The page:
(I am not implying plural is only the case for this, but may be "one of the..." along with several other considerations)

    ww; Raghu
    --
    The first and the hardest SQL statement I have wrote- "select * from customers" - and I was happy and felt smart.

  • So random words like this wouldn't be considered, as long as the word is legit English word and it should has the proper space in the dictionary too. I don't think this 'asdfgh' holds any meaning/place in the list of english words, this type of sorting may or may not return the result as you are expecting but they are never considered as legit sorting. Ofcourse it will try to sort to its own understanding and it will never be consistent.

    (I am not implying plural is only the case for this, but may be "one of the..." along with several other considerations)

    I think you have been seriously misled by the "dictionary" analogy and are taking it way too far.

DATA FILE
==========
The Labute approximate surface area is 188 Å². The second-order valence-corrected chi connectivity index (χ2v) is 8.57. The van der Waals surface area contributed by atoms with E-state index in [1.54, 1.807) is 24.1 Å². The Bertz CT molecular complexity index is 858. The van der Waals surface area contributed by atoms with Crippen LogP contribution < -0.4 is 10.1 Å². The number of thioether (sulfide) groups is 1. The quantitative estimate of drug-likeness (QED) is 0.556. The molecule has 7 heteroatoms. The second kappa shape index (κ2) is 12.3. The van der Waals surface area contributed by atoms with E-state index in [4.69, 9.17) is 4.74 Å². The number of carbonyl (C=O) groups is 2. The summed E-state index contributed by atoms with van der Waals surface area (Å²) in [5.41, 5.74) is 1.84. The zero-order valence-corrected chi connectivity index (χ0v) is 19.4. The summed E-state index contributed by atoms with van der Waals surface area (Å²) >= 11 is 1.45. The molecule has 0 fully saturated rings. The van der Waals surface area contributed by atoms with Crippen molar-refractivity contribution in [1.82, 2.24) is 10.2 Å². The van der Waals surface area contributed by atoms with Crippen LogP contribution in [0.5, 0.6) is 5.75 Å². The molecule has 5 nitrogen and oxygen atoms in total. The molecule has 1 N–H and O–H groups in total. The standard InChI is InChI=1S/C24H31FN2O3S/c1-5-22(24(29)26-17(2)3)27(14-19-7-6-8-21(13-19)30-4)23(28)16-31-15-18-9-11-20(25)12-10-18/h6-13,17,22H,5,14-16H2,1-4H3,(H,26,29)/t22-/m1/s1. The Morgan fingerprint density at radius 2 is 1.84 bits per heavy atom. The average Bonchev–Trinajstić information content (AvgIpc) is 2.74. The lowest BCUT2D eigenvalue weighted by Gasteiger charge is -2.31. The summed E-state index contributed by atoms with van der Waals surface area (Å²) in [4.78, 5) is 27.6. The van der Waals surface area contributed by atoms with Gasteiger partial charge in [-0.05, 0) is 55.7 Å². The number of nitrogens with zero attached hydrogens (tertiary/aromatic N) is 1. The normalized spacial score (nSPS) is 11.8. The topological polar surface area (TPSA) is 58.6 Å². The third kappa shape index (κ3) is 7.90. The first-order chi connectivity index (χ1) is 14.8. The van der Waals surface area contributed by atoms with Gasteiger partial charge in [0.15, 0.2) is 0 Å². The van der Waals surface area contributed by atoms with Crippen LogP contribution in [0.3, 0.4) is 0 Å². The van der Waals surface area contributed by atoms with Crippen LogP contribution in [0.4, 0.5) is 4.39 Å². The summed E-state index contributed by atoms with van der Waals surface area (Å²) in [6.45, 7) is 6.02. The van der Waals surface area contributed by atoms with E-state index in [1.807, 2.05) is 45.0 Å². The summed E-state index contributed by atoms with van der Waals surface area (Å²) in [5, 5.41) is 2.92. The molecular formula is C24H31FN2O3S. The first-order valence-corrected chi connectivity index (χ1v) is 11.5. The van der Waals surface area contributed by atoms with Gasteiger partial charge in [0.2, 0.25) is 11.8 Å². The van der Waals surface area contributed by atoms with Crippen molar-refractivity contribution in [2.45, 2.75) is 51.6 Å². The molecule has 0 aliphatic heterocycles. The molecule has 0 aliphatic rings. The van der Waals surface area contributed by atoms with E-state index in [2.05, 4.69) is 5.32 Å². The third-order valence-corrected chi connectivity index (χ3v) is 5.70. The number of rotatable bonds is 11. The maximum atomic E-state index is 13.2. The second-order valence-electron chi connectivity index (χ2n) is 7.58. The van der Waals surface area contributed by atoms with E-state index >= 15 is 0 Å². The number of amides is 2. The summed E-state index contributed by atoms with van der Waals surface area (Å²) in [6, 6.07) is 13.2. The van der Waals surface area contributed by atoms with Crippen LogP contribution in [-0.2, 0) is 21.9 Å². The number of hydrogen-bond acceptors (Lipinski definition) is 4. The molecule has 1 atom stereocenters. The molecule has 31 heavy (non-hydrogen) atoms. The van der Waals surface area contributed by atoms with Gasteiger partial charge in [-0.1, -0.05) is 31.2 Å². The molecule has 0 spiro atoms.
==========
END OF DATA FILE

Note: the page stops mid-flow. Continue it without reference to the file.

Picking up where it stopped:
SQL Server does not go through the same process as somebody who compiles a dictionary. It would not only be far too difficult and ambiguous, it would also be inappropriate (a lot of SQL text data is not "legit English" or "legit anything" and still needs to be sorted consistently and intuitively, even when mixed with "legit" stuff) and biased (why English US/UK/... grammar?).

    Unless I am seriously mistaken, Collation Orders are about the sort order and "equivalence" of individual characters (and perhaps ligatures, i.e. "compound characters") only. No "interpretation" or "understanding" is attempted beyond the character level because that would open up too many cans of worms.

    Having said that, there is nothing in the documentation that I have seen so far in this discussion or elsewhere that defines the precise rules and explains the results that we saw.

  • Wow, interesting discussion. I see a lot of explanations that miss the ball by a long shot (hopefully, some of them were posted in jest!), some that almost or even completely hit the mark, but then add some incorrect sauce. I did not read every bit of every reaction, so maybe the actual true answer has been posted and I have overlooked it.

    First, let's dispell some myths.